Documentation Tutorials Download Contribute

Launching GAMA

Running GAMA for the first time requires that you launch the application ( on MacOS X, Gama.exe on Windows, Gama on Linux, located in the folder called Gama once you have unzipped the archive). Other folders and files are present here, but you don’t have to care about them for the moment. In case you are unable to launch the application, of if error messages appear, please refer to the installation or troubleshooting instructions.

Table of contents

Launching the Application

Note that GAMA can also be launched in two different other ways:

  1. In a so-called headless mode (i.e. without user interface, from the command line, in order to conduct experiments or to be run remotely). Please refer to the corresponding instructions.
  2. From the terminal, using a path to a model file and the name or number of an experiment, in order to allow running this experiment directly (note that the two arguments are optional: if the second is omitted, the file is imported in the workspace if not already present and opened in an editor; if both are omitted, GAMA is launched as usual):
  • path_to_a_model_file#experiment_name_or_number on MacOS X
  • Gama path_to_a_model_file#experiment_name_or_number on Linux
  • Gama.exe path_to_a_model_file#experiment_name_or_number on Windows

Eclipse folder.

Choosing a Workspace

Past the splash screen, GAMA will ask you to choose a workspace in which to store your models and their associated data and settings. The workspace can be any folder in your filesystem on which you have read/write privileges. If you want GAMA to remember your choice next time you run it (it can be handy if you run Gama from the command line), simply check the corresponding option. If this dialog does not show up when launching GAMA, it probably means that you inherit from an older workspace used with GAMA 1.6 or 1.5.1 (and still “remembered”). In that case, a warning will be produced to indicate that the models library is out of date, offering you the possibility to create a new workspace.

Window to choose the workspace.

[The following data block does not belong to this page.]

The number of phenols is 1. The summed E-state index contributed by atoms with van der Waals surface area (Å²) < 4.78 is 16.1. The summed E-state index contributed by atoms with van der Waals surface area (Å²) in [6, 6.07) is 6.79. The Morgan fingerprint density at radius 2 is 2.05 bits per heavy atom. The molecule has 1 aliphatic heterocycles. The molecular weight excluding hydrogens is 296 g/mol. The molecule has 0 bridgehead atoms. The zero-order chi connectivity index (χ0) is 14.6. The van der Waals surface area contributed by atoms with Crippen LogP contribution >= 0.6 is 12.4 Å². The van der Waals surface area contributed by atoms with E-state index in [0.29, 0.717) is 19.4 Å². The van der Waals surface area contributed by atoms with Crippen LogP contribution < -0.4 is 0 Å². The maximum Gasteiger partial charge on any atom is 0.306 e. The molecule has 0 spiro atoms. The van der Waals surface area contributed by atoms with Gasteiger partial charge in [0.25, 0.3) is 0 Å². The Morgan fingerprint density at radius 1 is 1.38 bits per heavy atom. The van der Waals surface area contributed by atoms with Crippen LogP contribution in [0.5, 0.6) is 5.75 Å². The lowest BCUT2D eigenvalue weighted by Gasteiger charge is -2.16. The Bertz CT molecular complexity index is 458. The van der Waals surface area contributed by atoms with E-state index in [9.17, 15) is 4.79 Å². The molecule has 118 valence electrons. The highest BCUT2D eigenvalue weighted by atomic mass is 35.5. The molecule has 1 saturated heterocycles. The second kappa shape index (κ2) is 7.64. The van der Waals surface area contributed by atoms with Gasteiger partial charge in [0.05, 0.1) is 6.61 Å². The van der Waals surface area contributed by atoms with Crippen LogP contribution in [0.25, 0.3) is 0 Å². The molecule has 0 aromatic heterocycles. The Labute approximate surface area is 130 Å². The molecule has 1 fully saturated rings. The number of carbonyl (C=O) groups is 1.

You can enter its address or browse your filesystem using the appropriate button. If the folder already exists, it will be reused (after a warning if it is not already a workspace). If not, it will be created. It is always a good idea, when you launch a new version of GAMA for the first time, to create a new workspace. You will then, later, be able to import your existing models into it. Failing to do so might lead to odd errors in the various validation processes.

This pop-up appears when the user wants to create a new workspace. Click on OK.

Welcome Page

As soon as the workspace is created, GAMA will open and you will be presented with its first window. GAMA is based on Eclipse and reuses most of its visual metaphors for organizing the work of the modeler. The main window is then composed of several parts, which can be views or editors, and are organized in a perspective. GAMA proposes 2 main perspectives: Modeling, dedicated to the creation of models, and Simulation, dedicated to their execution and exploration. Other perspectives are available if you use shared models.

The default perspective in which GAMA opens is Modeling. It is composed of a central area where GAML editors are displayed, which is surrounded by a Navigator view on the left-hand side of the window, an Outline view (linked with the open editor) and the Problems view, which indicates errors and warnings present in the models stored in the workspace.

GAMA after the first launch.

In the absence of previously open models, GAMA will display a Welcome page (actually a web page), from which you can find links to the website, current documentation, tutorials, etc. This page can be kept open (for instance if you want to display the documentation when editing models) but it can also be safely closed (and reopened later from the “Views” menu).

Menu to open new views.

From this point, you are now able to edit a new model, navigate in the models libraries, or import an existing model.